Thursday, 21 June 2012


Feed-forward, concurrent and feedback types of control

Controlling is the basic management function of establishing benchmarks, comparing actual performance against established standards and taking corrective action, if required. Controlling is the responsibility of managers at all levels in an organization. Controlling is needed because of the changing environment, complexity of tasks, mistakes and problem delegation.

The three types of controlling (feed-forward, concurrent and feedback) can be explained as follow;
i-             Feed-forward control is also called preventive control. It is done at the input level of production. It set off before the beginning of production or service activity. The rationale of feed-forward control is to foresee potential problems and prevent them from occurring. Its main objective is to prevent problems at the input levels before going through the transformation process. The example of feed-forward control is the specifications of qualification as investor of Lembaga Tabung Haji. Differ from any other financial institution, Lembaga Tabung Haji declared that only Muslim investors are allowed to open a saving account or participate in share investment activities. This is to ensure the share and returns obtained are halal and toyyiban.

ii-             Concurrent Control is also known as steering control as it focus on what arises during the work process. Concurrent control can identify problems as they develop and take immediate corrective action before final results are attained. As an example, product manufacturing departments are responsible to measure the items being produced meet quality standards. If there are wrecked products or the products being produced doesn’t meet the standards acquired, the manufacturing staff will report to the manager to let the manager know that a problem is occurring.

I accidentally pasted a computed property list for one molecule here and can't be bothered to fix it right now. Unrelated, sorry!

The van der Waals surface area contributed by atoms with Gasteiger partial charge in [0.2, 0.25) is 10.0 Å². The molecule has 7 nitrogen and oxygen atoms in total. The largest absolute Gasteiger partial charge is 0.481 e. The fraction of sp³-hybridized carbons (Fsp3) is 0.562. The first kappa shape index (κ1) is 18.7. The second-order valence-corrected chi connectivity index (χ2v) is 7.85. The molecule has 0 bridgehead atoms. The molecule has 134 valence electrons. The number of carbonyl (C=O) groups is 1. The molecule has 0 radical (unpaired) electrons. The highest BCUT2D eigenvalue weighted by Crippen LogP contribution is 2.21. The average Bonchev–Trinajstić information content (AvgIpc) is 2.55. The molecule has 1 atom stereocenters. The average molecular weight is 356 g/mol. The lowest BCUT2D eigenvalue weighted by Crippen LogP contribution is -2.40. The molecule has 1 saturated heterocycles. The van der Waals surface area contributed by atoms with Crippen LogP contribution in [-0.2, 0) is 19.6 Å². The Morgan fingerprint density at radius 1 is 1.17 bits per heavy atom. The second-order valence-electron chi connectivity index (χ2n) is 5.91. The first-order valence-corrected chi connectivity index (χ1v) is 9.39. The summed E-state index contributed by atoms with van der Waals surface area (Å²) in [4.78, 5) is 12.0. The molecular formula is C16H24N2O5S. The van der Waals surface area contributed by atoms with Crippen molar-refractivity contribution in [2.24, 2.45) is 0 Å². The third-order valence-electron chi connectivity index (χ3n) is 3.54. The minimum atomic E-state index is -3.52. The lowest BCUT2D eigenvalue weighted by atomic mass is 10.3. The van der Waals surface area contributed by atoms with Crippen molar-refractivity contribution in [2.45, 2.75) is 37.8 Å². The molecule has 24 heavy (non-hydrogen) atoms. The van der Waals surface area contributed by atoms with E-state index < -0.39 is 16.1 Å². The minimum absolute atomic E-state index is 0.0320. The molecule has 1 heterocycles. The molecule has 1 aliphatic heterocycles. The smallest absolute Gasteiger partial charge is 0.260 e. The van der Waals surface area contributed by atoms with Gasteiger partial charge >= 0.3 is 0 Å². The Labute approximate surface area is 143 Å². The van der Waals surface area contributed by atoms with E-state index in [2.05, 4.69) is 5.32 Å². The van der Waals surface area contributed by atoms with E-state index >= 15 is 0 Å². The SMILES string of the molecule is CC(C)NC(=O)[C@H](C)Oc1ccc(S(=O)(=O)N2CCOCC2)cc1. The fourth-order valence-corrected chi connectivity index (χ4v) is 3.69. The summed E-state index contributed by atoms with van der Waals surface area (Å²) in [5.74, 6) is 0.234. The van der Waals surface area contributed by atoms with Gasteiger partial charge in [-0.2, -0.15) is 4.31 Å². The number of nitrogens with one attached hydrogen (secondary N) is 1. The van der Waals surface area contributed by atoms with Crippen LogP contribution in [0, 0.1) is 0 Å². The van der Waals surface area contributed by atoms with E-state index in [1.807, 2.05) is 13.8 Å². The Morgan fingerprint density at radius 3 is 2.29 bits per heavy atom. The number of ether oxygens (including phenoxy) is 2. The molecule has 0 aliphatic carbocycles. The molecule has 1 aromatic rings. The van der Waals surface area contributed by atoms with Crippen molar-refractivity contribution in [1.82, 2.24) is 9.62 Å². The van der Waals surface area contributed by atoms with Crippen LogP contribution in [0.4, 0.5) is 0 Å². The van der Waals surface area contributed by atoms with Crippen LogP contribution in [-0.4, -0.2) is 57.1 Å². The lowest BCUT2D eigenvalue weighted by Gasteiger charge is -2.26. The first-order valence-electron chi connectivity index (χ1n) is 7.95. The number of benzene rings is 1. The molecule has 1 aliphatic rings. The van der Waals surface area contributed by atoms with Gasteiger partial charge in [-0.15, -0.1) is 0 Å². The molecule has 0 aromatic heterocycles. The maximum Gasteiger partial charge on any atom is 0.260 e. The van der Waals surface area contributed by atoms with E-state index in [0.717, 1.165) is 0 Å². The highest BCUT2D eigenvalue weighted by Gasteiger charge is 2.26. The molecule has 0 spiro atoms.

iii-          Feedback Control is the act of controlling takes place after a process is complete. It is also known as Post Action Control. It attempts to measure the result of certain actions. If problems exist, corrective action is undertaken. The example of feed-back control is when customer service department obtained complaints on the poor services provided by the customer service officers, the manager will study the cause and draw new service delivery plan to ensure better customer service in the future. 

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